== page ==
Now in Niue

Sun 21 Sep 2014 01:28
19:03.362S 169:55.549W

The mooring field at Alofi

You'll be relieved to hear that we did eventually get here. The wind picked back after nightfall, from the South, and we had a lovely reach to the North of the Island, where upon the wind backed and let us carry on down the Western side, sailing to within a mile of the moorings off Alofi, and arriving just after daybreak, with no need to heave to and wait for light. Perfect.

Niue is an atoll. Ok, you got me, I admit, there's no encircling reef, no pass to go through, no lagoon surrounded by motus. But is was an atoll a long time ago until the sea floor got lifted up. So now it is an atoll in the air also called a Makatea, made of coral, with a ring around the edge which was the reef, and a dish in the middle, which was the lagoon. Coral is not very hard and it is water permeable and soluble. This means Nuie is dissolving away. It's worn by the waves, creating caves, which then collapse and get washed away, resulting in a coral platform all around the island, which in turn is edged by the new reef forming around the Makatea. It's also worn by the rain which dissolves the limestone then precipitates it back out again as it is filtered through the coral, creating caverns filled with stalagmites and stalactites and pillars...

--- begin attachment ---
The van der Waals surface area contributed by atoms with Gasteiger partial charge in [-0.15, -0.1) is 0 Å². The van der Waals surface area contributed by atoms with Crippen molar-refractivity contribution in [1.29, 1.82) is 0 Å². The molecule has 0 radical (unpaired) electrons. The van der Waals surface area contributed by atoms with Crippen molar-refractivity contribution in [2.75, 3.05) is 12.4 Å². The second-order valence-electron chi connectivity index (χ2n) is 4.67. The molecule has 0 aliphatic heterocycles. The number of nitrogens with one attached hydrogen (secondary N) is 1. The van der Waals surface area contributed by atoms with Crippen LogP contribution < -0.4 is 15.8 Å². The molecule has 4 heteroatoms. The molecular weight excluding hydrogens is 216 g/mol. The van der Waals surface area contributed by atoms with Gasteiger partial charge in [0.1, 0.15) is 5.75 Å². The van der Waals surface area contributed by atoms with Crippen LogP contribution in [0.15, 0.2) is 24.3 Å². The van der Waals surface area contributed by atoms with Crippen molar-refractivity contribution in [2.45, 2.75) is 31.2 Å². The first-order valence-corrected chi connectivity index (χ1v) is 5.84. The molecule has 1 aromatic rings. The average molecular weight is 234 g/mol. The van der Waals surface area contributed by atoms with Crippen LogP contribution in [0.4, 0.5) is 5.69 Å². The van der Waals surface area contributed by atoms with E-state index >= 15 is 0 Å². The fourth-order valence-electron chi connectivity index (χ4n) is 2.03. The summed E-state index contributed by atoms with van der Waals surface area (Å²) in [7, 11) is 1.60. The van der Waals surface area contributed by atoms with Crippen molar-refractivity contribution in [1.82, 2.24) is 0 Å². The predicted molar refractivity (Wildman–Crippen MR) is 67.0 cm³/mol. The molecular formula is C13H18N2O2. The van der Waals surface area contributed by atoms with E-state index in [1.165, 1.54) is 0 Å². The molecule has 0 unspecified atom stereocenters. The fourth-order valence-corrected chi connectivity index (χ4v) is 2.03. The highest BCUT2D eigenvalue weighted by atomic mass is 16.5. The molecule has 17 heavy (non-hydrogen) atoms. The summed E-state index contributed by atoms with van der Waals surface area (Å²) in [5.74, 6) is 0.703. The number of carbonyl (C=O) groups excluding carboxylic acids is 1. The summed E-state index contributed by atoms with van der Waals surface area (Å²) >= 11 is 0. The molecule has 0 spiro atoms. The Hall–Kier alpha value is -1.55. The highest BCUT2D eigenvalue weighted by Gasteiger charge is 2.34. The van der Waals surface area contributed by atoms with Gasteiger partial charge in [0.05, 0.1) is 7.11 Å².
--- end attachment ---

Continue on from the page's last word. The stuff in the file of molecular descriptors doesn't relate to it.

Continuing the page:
The wharf has been created by blasting out a boat sized space in the coral platform and building the jetty. The swell is too big to be able to tie dinghies up to it though, so they supply a crane and a trolley. You lift your dinghy and park it alongside the crane. All very well organised. All the other boats on the island come and go by this method too - bigger ones needing a bigger crane. The day we arrived the supply boat was due to come in. It's too big to go alongside so they anchored stern to, with warps attached to the wharf then craned out a ferry and lighter to bring the goods back and forth.


I know we rarely take a mooring, preferring to anchor, but here it's not an option. The lifted up atoll is so steep to that we are in 30 meters of water, on fissure strewn coral with no sand to drop in. But the amazing thing is that we can see the bottom through those 30 meters as clearly as we can usually do in 5 meters. The rain water is all filtered through the coral, so the visibility around the island is stunning. Diving's going to be brilliant!